“Windows have been sealed. External sensors indicate the outer protective layer has caved in on at minimum one viewport. Estimating loss of atmosphere if internal layers are retracted.”
Eames pulled his hand back, scrunching his fingers together. He was lucky the inner layer had managed to hold. The pain and dizziness of his injuries were starting to take hold now, and he needed a visit to the infirmary. His right arm pressed against his chest and his left hand rubbing his temples, he shuffled back towards the command chair. Around him, the multitude of workstations and screens buzzed with activity. Each device spouted their own warnings amidst the cacophony of alarms, a dazzling display of lights flashing all around the room.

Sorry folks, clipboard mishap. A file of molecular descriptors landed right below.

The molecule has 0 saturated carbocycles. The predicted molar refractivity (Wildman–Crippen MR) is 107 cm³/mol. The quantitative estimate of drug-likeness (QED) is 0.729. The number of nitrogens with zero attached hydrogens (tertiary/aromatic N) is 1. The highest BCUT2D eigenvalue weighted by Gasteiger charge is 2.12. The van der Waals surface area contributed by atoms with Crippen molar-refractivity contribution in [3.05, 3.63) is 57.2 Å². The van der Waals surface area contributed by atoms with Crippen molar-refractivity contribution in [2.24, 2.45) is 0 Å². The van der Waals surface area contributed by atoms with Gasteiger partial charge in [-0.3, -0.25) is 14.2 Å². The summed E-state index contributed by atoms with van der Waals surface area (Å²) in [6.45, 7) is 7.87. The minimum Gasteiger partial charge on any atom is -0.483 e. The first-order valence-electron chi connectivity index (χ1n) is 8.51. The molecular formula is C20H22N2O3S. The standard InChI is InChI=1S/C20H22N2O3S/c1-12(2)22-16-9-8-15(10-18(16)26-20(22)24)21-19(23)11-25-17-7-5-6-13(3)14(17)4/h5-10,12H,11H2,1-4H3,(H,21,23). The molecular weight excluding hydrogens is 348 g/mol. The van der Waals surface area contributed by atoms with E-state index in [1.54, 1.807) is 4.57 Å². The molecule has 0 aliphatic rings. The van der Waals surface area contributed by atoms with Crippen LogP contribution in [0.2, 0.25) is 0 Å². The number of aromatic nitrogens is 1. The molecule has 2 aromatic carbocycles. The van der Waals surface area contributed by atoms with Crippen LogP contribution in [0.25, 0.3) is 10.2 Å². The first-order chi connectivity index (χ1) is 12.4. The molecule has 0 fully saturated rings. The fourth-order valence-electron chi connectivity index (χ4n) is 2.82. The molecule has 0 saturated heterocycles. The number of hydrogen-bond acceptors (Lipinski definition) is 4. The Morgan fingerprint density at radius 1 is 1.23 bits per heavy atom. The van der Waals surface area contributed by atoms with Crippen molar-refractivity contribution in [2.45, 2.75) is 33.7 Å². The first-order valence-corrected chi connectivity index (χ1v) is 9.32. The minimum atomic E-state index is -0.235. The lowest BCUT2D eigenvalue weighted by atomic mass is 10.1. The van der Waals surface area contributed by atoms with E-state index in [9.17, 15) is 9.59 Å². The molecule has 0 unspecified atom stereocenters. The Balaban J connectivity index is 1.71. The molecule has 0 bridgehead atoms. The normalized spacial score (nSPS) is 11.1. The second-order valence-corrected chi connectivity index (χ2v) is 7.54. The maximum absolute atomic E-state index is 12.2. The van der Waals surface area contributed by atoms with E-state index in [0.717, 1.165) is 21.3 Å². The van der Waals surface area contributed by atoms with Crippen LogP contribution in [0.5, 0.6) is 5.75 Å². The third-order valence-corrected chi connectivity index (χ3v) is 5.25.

“SAM… could you please contact the surface team? We need some hands up here ASAP.”
She paused for a few moments. Whatever she had to say, he wasn’t going to like it.
“Communications array is not responding. External sensors indicate at least 75% of the platform is damaged or missing.”
“Visual surveillance is reporting the majority of the platform as non-present.”
“You’re telling me that debris tore it clean off?!” replied Eames, now agitated.
“That is a fair approximation.”
“I strongly recommend you make your way to the infirmary, Jacob. The high possibility of fractures and a concussion requires a medical evaluation”. SAM didn’t often use his first name, only when she was trying to act convincing or motherly. The slight changes of inflection in her voice gave way her current focus of ensuring his health, and though she was an AI, he still appreciated the attempt all the same. He attempted to reposition his broken wrist against his chest and felt an aching pain in his ribs. They were certainly bruised as well.